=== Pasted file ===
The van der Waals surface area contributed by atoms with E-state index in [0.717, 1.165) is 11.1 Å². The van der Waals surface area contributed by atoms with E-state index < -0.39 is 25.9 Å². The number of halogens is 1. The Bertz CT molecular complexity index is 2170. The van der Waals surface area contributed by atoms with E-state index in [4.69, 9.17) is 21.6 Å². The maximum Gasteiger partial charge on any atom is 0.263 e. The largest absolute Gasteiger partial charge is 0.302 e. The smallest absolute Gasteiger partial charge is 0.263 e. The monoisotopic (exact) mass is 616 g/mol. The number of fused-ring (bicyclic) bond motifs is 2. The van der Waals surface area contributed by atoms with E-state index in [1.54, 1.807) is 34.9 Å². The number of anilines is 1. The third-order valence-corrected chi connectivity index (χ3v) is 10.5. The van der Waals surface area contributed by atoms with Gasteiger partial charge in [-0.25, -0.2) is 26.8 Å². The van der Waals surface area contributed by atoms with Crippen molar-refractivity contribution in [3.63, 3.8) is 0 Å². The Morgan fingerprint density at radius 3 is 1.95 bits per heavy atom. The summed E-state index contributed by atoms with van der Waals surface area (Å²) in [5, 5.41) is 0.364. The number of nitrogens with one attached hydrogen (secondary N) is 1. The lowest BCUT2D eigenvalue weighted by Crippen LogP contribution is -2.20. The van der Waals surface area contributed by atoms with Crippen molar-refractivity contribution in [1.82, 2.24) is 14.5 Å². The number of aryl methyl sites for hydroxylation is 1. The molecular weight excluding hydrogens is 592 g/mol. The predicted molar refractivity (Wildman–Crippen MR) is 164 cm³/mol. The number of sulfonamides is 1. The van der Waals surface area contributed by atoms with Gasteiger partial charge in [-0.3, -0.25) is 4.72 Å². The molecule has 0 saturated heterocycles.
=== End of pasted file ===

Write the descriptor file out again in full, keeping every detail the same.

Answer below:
The van der Waals surface area contributed by atoms with E-state index in [0.717, 1.165) is 11.1 Å². The van der Waals surface area contributed by atoms with E-state index < -0.39 is 25.9 Å². The number of halogens is 1. The Bertz CT molecular complexity index is 2170. The van der Waals surface area contributed by atoms with E-state index in [4.69, 9.17) is 21.6 Å². The maximum Gasteiger partial charge on any atom is 0.263 e. The largest absolute Gasteiger partial charge is 0.302 e. The smallest absolute Gasteiger partial charge is 0.263 e. The monoisotopic (exact) mass is 616 g/mol. The number of fused-ring (bicyclic) bond motifs is 2. The van der Waals surface area contributed by atoms with E-state index in [1.54, 1.807) is 34.9 Å². The number of anilines is 1. The third-order valence-corrected chi connectivity index (χ3v) is 10.5. The van der Waals surface area contributed by atoms with Gasteiger partial charge in [-0.25, -0.2) is 26.8 Å². The van der Waals surface area contributed by atoms with Crippen molar-refractivity contribution in [3.63, 3.8) is 0 Å². The Morgan fingerprint density at radius 3 is 1.95 bits per heavy atom. The summed E-state index contributed by atoms with van der Waals surface area (Å²) in [5, 5.41) is 0.364. The number of nitrogens with one attached hydrogen (secondary N) is 1. The lowest BCUT2D eigenvalue weighted by Crippen LogP contribution is -2.20. The van der Waals surface area contributed by atoms with Crippen molar-refractivity contribution in [1.82, 2.24) is 14.5 Å². The number of aryl methyl sites for hydroxylation is 1. The molecular weight excluding hydrogens is 592 g/mol. The predicted molar refractivity (Wildman–Crippen MR) is 164 cm³/mol. The number of sulfonamides is 1. The van der Waals surface area contributed by atoms with Gasteiger partial charge in [-0.3, -0.25) is 4.72 Å². The molecule has 0 saturated heterocycles.